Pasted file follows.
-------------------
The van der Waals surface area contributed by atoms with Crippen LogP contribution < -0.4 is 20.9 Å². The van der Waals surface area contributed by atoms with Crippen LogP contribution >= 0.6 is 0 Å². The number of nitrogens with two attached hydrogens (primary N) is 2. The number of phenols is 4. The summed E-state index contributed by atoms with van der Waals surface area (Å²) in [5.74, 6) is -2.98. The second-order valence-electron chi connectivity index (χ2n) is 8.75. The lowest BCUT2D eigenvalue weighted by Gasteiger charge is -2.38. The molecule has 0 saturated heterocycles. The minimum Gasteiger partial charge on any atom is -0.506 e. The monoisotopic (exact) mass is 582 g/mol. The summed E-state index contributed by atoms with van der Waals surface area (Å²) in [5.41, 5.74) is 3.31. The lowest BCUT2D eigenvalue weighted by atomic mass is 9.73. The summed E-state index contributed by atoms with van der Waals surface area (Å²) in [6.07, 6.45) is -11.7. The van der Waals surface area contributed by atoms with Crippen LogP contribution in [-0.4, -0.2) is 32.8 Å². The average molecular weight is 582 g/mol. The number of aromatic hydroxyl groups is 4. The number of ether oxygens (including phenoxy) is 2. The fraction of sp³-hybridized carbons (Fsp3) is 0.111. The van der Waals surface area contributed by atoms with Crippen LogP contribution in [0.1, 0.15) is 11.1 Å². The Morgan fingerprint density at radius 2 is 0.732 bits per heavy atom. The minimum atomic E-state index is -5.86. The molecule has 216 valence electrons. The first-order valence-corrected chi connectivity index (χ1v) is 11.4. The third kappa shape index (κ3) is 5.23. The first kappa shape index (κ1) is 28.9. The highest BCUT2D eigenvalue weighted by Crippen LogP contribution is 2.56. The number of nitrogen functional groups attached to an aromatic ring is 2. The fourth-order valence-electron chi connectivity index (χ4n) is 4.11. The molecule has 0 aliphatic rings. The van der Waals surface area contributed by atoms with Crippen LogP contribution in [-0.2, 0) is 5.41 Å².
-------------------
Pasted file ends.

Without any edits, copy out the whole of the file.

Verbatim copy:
The van der Waals surface area contributed by atoms with Crippen LogP contribution < -0.4 is 20.9 Å². The van der Waals surface area contributed by atoms with Crippen LogP contribution >= 0.6 is 0 Å². The number of nitrogens with two attached hydrogens (primary N) is 2. The number of phenols is 4. The summed E-state index contributed by atoms with van der Waals surface area (Å²) in [5.74, 6) is -2.98. The second-order valence-electron chi connectivity index (χ2n) is 8.75. The lowest BCUT2D eigenvalue weighted by Gasteiger charge is -2.38. The molecule has 0 saturated heterocycles. The minimum Gasteiger partial charge on any atom is -0.506 e. The monoisotopic (exact) mass is 582 g/mol. The summed E-state index contributed by atoms with van der Waals surface area (Å²) in [5.41, 5.74) is 3.31. The lowest BCUT2D eigenvalue weighted by atomic mass is 9.73. The summed E-state index contributed by atoms with van der Waals surface area (Å²) in [6.07, 6.45) is -11.7. The van der Waals surface area contributed by atoms with Crippen LogP contribution in [-0.4, -0.2) is 32.8 Å². The average molecular weight is 582 g/mol. The number of aromatic hydroxyl groups is 4. The number of ether oxygens (including phenoxy) is 2. The fraction of sp³-hybridized carbons (Fsp3) is 0.111. The van der Waals surface area contributed by atoms with Crippen LogP contribution in [0.1, 0.15) is 11.1 Å². The Morgan fingerprint density at radius 2 is 0.732 bits per heavy atom. The minimum atomic E-state index is -5.86. The molecule has 216 valence electrons. The first-order valence-corrected chi connectivity index (χ1v) is 11.4. The third kappa shape index (κ3) is 5.23. The first kappa shape index (κ1) is 28.9. The highest BCUT2D eigenvalue weighted by Crippen LogP contribution is 2.56. The number of nitrogen functional groups attached to an aromatic ring is 2. The fourth-order valence-electron chi connectivity index (χ4n) is 4.11. The molecule has 0 aliphatic rings. The van der Waals surface area contributed by atoms with Crippen LogP contribution in [-0.2, 0) is 5.41 Å².